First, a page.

National organic program standards “address the methods, practices, and substances used in producing and handling crops, livestock, and processed agricultural products” (NOP Organic Production and Handling Fact Sheet), but give little specific guidance to organic pecan producers regarding how harvesting and processing equipment is to be used. Cleaning harvesting equipment before use in an organically-certified orchard is necessary to prevent contamination of organic nuts with conventional nuts or prohibited substances. But harvesting equipment need not be exclusively dedicated to organic production.

As with harvesting equipment, an organic producer does not have to find a processor who handles organic products exclusively, but to maintain organic certification, a processor does need to ensure that equipment is clean and that organic and conventional products are neither mixed nor come into direct contact with each other. All handlers (first and subsequent processors) must implement measures necessary to clean processing equipment, prevent commingling of organic and conventional products, and protect organic products from contact with prohibited substances.

Most shellers segregate organic pecans into a separate area of the cold storage unit to avoid conflict, reduce record-keeping issues, and eliminate risk of accidental commingling. Check with your broker, sheller and subsequent processors to make sure that adequate precautions will be taken to segregate pecans in separate areas of the storage facility and that adequate bulk labeling measures will be taken.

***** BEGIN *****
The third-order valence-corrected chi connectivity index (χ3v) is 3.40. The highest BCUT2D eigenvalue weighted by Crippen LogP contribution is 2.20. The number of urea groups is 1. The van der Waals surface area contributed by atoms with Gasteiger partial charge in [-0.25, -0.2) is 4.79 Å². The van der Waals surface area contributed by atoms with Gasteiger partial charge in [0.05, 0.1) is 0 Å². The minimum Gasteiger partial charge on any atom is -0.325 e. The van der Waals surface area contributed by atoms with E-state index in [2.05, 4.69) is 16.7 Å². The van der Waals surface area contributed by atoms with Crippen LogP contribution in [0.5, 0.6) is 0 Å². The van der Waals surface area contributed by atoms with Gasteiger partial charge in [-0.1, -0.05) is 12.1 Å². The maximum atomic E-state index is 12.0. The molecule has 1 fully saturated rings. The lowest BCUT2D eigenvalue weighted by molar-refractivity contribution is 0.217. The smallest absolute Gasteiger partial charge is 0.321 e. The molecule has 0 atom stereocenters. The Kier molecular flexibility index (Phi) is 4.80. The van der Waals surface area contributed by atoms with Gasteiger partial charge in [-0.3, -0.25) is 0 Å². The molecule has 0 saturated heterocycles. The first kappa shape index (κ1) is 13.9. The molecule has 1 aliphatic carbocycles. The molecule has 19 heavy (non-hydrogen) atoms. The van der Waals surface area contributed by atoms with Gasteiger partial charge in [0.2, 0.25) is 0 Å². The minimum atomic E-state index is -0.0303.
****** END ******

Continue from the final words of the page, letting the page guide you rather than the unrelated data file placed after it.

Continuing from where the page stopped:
What organic labeling options exist?

There are three primary options for organic labeling. Depending upon your choice of production, harvesting, and marketing opportunities, you must decide which one fits you best.

  • 100% Organic means that the product contains 100% organically produced ingredients.
  • Organic means that the product contains at least 95% organically produced ingredients.
  • Made with Organic Ingredients means that the produce contains at least 70% organically grown ingredients.

In the three-year period between commitment to organic certification and actual certification, pecans may be labeled transitional. In some markets growers may receive a price premium for transitional products relative to other conventional products.

Marketing Organic Pecans5

Organic pecans, like virtually all organic commodities, generally have a per-pound cost of production disadvantage relative to their conventional counterparts. Yields are often lower as a result of higher losses due to nutrient deficiencies and pests. Although chemical costs may be lower as well, reduced costs may not offset reduced yields. To maintain or exceed conventional profitability, an organic producer should receive price premiums or make use of special marketing opportunities.